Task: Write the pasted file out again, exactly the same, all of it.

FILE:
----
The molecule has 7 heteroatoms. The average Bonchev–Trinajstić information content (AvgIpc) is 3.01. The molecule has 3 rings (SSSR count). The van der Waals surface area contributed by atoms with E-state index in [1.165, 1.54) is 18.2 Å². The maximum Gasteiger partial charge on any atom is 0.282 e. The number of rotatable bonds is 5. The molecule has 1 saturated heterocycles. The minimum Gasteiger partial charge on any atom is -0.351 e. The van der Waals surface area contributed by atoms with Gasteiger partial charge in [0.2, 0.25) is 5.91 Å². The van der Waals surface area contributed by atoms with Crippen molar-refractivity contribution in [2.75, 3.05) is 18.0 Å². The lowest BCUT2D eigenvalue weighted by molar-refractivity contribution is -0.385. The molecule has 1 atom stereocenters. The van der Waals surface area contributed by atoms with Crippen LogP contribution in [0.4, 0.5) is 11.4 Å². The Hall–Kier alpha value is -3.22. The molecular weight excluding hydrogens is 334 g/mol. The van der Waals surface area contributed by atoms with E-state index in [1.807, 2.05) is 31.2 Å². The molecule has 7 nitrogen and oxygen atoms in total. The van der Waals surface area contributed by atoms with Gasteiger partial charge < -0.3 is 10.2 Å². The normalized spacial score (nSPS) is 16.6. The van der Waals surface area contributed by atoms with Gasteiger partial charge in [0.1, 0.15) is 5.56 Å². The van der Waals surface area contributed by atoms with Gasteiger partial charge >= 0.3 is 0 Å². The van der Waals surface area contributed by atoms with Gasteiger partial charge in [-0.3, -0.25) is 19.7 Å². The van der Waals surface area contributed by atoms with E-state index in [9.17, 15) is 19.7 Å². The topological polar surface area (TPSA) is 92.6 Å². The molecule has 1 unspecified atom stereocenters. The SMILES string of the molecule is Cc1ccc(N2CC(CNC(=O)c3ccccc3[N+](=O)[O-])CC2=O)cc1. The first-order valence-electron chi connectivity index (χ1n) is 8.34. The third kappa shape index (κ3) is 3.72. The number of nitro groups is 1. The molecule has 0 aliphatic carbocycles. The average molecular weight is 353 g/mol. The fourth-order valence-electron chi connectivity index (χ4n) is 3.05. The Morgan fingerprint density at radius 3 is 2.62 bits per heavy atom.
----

The molecule has 7 heteroatoms. The average Bonchev–Trinajstić information content (AvgIpc) is 3.01. The molecule has 3 rings (SSSR count). The van der Waals surface area contributed by atoms with E-state index in [1.165, 1.54) is 18.2 Å². The maximum Gasteiger partial charge on any atom is 0.282 e. The number of rotatable bonds is 5. The molecule has 1 saturated heterocycles. The minimum Gasteiger partial charge on any atom is -0.351 e. The van der Waals surface area contributed by atoms with Gasteiger partial charge in [0.2, 0.25) is 5.91 Å². The van der Waals surface area contributed by atoms with Crippen molar-refractivity contribution in [2.75, 3.05) is 18.0 Å². The lowest BCUT2D eigenvalue weighted by molar-refractivity contribution is -0.385. The molecule has 1 atom stereocenters. The van der Waals surface area contributed by atoms with Crippen LogP contribution in [0.4, 0.5) is 11.4 Å². The Hall–Kier alpha value is -3.22. The molecular weight excluding hydrogens is 334 g/mol. The van der Waals surface area contributed by atoms with E-state index in [1.807, 2.05) is 31.2 Å². The molecule has 7 nitrogen and oxygen atoms in total. The van der Waals surface area contributed by atoms with Gasteiger partial charge < -0.3 is 10.2 Å². The normalized spacial score (nSPS) is 16.6. The van der Waals surface area contributed by atoms with Gasteiger partial charge in [0.1, 0.15) is 5.56 Å². The van der Waals surface area contributed by atoms with Gasteiger partial charge >= 0.3 is 0 Å². The van der Waals surface area contributed by atoms with Gasteiger partial charge in [-0.3, -0.25) is 19.7 Å². The van der Waals surface area contributed by atoms with E-state index in [9.17, 15) is 19.7 Å². The topological polar surface area (TPSA) is 92.6 Å². The molecule has 1 unspecified atom stereocenters. The SMILES string of the molecule is Cc1ccc(N2CC(CNC(=O)c3ccccc3[N+](=O)[O-])CC2=O)cc1. The first-order valence-electron chi connectivity index (χ1n) is 8.34. The third kappa shape index (κ3) is 3.72. The number of nitro groups is 1. The molecule has 0 aliphatic carbocycles. The average molecular weight is 353 g/mol. The fourth-order valence-electron chi connectivity index (χ4n) is 3.05. The Morgan fingerprint density at radius 3 is 2.62 bits per heavy atom.